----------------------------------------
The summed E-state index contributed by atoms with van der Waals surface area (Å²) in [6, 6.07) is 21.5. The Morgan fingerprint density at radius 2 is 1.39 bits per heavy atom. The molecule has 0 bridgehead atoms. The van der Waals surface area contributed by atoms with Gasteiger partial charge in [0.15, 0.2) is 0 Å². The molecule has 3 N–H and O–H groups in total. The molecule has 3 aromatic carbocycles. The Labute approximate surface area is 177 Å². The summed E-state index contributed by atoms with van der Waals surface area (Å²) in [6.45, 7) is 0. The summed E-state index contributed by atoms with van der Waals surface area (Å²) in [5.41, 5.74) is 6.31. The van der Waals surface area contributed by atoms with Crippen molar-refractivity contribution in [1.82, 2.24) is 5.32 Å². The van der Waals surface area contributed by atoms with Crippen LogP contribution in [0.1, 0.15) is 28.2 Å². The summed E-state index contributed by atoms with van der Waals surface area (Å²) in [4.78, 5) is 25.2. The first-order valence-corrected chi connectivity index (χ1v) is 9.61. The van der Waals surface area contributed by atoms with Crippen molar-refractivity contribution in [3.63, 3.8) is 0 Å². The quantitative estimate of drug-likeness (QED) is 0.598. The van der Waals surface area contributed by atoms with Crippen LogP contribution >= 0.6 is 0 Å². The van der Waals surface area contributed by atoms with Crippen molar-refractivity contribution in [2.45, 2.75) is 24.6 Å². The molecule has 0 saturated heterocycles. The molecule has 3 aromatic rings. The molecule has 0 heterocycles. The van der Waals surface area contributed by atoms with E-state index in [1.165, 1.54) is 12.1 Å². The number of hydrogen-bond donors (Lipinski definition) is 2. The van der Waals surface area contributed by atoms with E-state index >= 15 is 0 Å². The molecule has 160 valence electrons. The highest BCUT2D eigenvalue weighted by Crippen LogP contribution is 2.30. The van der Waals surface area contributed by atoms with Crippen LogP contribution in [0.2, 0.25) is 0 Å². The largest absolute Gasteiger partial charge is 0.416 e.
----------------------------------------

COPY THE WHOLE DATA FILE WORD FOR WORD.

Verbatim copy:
The summed E-state index contributed by atoms with van der Waals surface area (Å²) in [6, 6.07) is 21.5. The Morgan fingerprint density at radius 2 is 1.39 bits per heavy atom. The molecule has 0 bridgehead atoms. The van der Waals surface area contributed by atoms with Gasteiger partial charge in [0.15, 0.2) is 0 Å². The molecule has 3 N–H and O–H groups in total. The molecule has 3 aromatic carbocycles. The Labute approximate surface area is 177 Å². The summed E-state index contributed by atoms with van der Waals surface area (Å²) in [6.45, 7) is 0. The summed E-state index contributed by atoms with van der Waals surface area (Å²) in [5.41, 5.74) is 6.31. The van der Waals surface area contributed by atoms with Crippen molar-refractivity contribution in [1.82, 2.24) is 5.32 Å². The van der Waals surface area contributed by atoms with Crippen LogP contribution in [0.1, 0.15) is 28.2 Å². The summed E-state index contributed by atoms with van der Waals surface area (Å²) in [4.78, 5) is 25.2. The first-order valence-corrected chi connectivity index (χ1v) is 9.61. The van der Waals surface area contributed by atoms with Crippen molar-refractivity contribution in [3.63, 3.8) is 0 Å². The quantitative estimate of drug-likeness (QED) is 0.598. The van der Waals surface area contributed by atoms with Crippen LogP contribution >= 0.6 is 0 Å². The van der Waals surface area contributed by atoms with Crippen molar-refractivity contribution in [2.45, 2.75) is 24.6 Å². The molecule has 0 saturated heterocycles. The molecule has 3 aromatic rings. The molecule has 0 heterocycles. The van der Waals surface area contributed by atoms with E-state index in [1.165, 1.54) is 12.1 Å². The number of hydrogen-bond donors (Lipinski definition) is 2. The van der Waals surface area contributed by atoms with E-state index >= 15 is 0 Å². The molecule has 160 valence electrons. The highest BCUT2D eigenvalue weighted by Crippen LogP contribution is 2.30. The van der Waals surface area contributed by atoms with Crippen LogP contribution in [0.2, 0.25) is 0 Å². The largest absolute Gasteiger partial charge is 0.416 e.